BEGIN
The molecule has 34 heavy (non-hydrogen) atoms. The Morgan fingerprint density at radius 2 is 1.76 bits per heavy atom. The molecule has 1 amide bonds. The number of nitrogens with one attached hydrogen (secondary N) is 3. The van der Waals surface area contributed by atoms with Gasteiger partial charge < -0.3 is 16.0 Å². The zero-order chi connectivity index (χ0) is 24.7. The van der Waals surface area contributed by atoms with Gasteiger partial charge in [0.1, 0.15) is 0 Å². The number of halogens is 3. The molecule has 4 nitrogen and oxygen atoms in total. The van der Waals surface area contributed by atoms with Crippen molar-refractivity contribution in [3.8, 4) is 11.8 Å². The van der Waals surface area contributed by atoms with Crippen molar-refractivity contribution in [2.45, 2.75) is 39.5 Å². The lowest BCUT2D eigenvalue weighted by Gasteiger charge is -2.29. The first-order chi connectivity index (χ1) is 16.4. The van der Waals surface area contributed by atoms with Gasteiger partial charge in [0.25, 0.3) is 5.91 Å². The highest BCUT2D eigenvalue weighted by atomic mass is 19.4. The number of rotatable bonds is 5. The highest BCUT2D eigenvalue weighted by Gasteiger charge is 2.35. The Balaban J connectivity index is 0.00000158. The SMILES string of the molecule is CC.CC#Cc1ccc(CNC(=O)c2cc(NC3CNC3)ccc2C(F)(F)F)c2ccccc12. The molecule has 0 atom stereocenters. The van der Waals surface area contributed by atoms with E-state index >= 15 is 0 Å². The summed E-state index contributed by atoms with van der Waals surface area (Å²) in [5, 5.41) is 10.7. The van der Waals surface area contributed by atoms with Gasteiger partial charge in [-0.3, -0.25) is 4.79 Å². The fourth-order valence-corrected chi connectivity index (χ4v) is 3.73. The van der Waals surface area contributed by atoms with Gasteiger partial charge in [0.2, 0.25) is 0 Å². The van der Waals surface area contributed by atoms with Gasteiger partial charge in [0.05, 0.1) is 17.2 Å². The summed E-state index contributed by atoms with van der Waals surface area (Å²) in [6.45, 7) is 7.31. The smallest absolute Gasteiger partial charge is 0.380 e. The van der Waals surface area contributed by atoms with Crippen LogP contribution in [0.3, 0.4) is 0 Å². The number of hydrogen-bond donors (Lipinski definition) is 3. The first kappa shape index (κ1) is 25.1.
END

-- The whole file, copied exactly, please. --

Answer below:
The molecule has 34 heavy (non-hydrogen) atoms. The Morgan fingerprint density at radius 2 is 1.76 bits per heavy atom. The molecule has 1 amide bonds. The number of nitrogens with one attached hydrogen (secondary N) is 3. The van der Waals surface area contributed by atoms with Gasteiger partial charge < -0.3 is 16.0 Å². The zero-order chi connectivity index (χ0) is 24.7. The van der Waals surface area contributed by atoms with Gasteiger partial charge in [0.1, 0.15) is 0 Å². The number of halogens is 3. The molecule has 4 nitrogen and oxygen atoms in total. The van der Waals surface area contributed by atoms with Crippen molar-refractivity contribution in [3.8, 4) is 11.8 Å². The van der Waals surface area contributed by atoms with Crippen molar-refractivity contribution in [2.45, 2.75) is 39.5 Å². The lowest BCUT2D eigenvalue weighted by Gasteiger charge is -2.29. The first-order chi connectivity index (χ1) is 16.4. The van der Waals surface area contributed by atoms with Gasteiger partial charge in [0.25, 0.3) is 5.91 Å². The highest BCUT2D eigenvalue weighted by atomic mass is 19.4. The number of rotatable bonds is 5. The highest BCUT2D eigenvalue weighted by Gasteiger charge is 2.35. The Balaban J connectivity index is 0.00000158. The SMILES string of the molecule is CC.CC#Cc1ccc(CNC(=O)c2cc(NC3CNC3)ccc2C(F)(F)F)c2ccccc12. The molecule has 0 atom stereocenters. The van der Waals surface area contributed by atoms with E-state index >= 15 is 0 Å². The summed E-state index contributed by atoms with van der Waals surface area (Å²) in [5, 5.41) is 10.7. The van der Waals surface area contributed by atoms with Gasteiger partial charge in [-0.3, -0.25) is 4.79 Å². The fourth-order valence-corrected chi connectivity index (χ4v) is 3.73. The van der Waals surface area contributed by atoms with Gasteiger partial charge in [0.2, 0.25) is 0 Å². The van der Waals surface area contributed by atoms with Gasteiger partial charge in [0.05, 0.1) is 17.2 Å². The summed E-state index contributed by atoms with van der Waals surface area (Å²) in [6.45, 7) is 7.31. The smallest absolute Gasteiger partial charge is 0.380 e. The van der Waals surface area contributed by atoms with Crippen LogP contribution in [0.3, 0.4) is 0 Å². The number of hydrogen-bond donors (Lipinski definition) is 3. The first kappa shape index (κ1) is 25.1.